What Bakhtadze’s Policies as Finance Minister Hint about his Leadership

One June 14, 2018, Mamuka Bakhtadze was nominated to be the next Prime Minister of Georgia. While he still has to go through confirmation procedures, he is expected to be confirmed, whereby he will begin to build a new government around him. As Georgia’s Minister of Finance from November 13, 2017 to June 13, 2018, Bakhtadze’s policy positions can shed some light on his potential platform as prime minister.

Speaker of the Georgian Parliament and GD member Irakli Kobakhidze called Bakhtadze, “distinguished by his education and versatility. He is a very serious expert in economy.” Before becoming Minister of Finance, Bakhtadze worked for Georgian Railways from 2005, including as CEO from 2013-2017. He studied microeconomics and management at Tbilisi State University and has a PhD in technical sciences from the Georgian Technical University. At Georgian Railways, he lobbied on behalf of the Georgian position for Project Viking, ZUBR and the South-West corridor. Bakhtadze also actively contributed to Georgia joining China’s One Belt One Road initiative – focusing on Georgia’s role as a regional transport hub.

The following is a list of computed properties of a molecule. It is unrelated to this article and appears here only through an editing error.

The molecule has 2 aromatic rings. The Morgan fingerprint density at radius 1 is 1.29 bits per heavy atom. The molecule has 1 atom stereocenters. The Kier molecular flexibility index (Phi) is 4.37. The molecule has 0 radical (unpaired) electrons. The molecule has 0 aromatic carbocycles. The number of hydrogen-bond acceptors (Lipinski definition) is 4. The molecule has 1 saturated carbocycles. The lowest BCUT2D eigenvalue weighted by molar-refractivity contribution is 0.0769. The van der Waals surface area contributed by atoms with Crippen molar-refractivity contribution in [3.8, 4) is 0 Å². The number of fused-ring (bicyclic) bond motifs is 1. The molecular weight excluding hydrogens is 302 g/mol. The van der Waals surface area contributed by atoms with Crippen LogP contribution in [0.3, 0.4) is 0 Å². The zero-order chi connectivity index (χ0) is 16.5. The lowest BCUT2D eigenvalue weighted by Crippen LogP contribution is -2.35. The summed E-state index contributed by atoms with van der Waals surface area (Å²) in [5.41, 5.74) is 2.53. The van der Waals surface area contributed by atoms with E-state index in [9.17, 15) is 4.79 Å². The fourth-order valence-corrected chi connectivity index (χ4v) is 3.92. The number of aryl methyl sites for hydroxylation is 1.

Bakhtadze moved from the private sector to the Ministry of Finance just eight months before being nominated for prime minister.

This March, the National Democratic Institute conducted a poll where 43% of respondents said that were not familiar with Bakhtadze’s name, 31% had neutral feelings towards him, 5% negative, and 9% positive.

The response was mirrored in an April poll by the International Republican Institute (IRI), in which 55% of respondents had not heard of Bakhtadze, 22% said they viewed him unfavorably, and 9% said they viewed him favorably.

During a speech accepting his nomination for prime minister, Bakhtadze listed as one of his four main principles of governance, “A new economic model with new fair rules,” promising to deliver reforms “in all directions,” affecting every Georgian family. Another of his principles is small government, and he has a vision of stronger institutional and public control, with less corruption, “the starting point is that we need a small, effective and flexible government. Small government, of course, means that certain agencies may be united,” said Bakhtadze.

Until his nomination, Bakhtadze’s most significant move in public office was introducing sweeping reforms of the banking sector. In April, he called Georgia’s very profitable banks an impediment to the national economy by encouraging growing debt among citizens. While, as Finance Minister, bank reform was not in his purview, as Prime Minister, Bakhtadze will have the power to initiate any reforms he sees fit – with the support of his party, of course.